We value Diversity and Inclusion in our community and professions. Both are important in our writing as well. Diversity of representation in writing is a simple but visible avenue to celebrate and ultimately help improve our community's diversity. Be mindful in your writing of not using language or examples that further the marginalization, stereotyping, or erasure of any group of people, especially historically marginalized and/or under-represented groups (URGs) in computing. Be vigilant and guard against unintentionally exclusionary examples.

Please visit this page for many examples of both exclusionary writing to avoid and inclusive writing that celebrates diversity to consider adopting:

Authors are further encouraged to follow the tips and guidelines provided at:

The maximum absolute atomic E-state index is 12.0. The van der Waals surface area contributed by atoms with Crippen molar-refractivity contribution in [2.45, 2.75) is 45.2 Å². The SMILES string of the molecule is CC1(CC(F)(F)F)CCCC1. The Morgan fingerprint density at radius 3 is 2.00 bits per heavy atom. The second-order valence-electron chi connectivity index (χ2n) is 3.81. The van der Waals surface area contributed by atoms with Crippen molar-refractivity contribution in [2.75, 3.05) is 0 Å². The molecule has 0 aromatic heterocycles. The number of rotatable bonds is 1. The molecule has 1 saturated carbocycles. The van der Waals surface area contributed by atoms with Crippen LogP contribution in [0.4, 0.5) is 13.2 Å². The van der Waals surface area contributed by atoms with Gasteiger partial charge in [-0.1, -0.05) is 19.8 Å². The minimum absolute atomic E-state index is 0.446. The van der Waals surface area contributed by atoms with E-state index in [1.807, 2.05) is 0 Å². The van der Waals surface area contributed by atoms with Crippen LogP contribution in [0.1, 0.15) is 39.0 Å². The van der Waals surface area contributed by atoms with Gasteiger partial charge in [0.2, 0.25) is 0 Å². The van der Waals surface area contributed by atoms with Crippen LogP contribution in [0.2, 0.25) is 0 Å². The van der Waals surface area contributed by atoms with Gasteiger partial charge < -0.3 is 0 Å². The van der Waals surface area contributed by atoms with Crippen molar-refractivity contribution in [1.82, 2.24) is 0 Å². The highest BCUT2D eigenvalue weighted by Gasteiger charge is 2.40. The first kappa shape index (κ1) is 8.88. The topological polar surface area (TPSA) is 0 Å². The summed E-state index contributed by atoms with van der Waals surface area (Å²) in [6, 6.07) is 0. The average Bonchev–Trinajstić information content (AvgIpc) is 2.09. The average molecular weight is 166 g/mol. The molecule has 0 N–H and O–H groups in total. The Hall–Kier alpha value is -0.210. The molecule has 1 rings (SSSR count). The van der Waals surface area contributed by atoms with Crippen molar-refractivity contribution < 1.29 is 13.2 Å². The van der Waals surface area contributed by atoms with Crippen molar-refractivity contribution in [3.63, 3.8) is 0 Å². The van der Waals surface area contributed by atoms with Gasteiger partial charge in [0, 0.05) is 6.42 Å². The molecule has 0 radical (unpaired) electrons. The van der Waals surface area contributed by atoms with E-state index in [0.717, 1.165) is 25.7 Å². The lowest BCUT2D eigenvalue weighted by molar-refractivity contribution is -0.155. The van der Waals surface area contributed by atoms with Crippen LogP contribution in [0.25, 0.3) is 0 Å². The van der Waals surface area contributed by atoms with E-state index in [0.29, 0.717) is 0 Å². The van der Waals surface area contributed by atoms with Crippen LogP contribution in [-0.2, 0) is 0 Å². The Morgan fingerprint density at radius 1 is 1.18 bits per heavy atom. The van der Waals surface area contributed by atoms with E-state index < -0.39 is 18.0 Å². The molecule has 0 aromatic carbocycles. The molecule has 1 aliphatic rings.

Reviewers will be empowered to monitor and demand changes if such issues arise. Going further, also consider actively raising the representation of URGs in writing.

Please see for inclusive alternatives for some of the terms commonly used in the computing profession.

Policy on Authorship Requirements
We follow the ACM policy on authorship requirements. Specifically on the use of generative AI tools and technologies, the guidelines note that: "Generative AI tools and technologies, such as ChatGPT, may not be listed as authors of an ACM published Work. The use of generative AI tools and technologies to create content is permitted but must be fully disclosed in the Work. For example, the authors could include the following statement in the Acknowledgements section of the Work: ChatGPT was utilized to generate sections of this Work, including text, tables, graphs, code, data, citations, etc.). If you are uncertain about the need to disclose the use of a particular tool, err on the side of caution, and include a disclosure in the acknowledgements section of the Work."

Anonymity Requirements for all submissions
Research track submissions are subject to the double-anonymity requirement.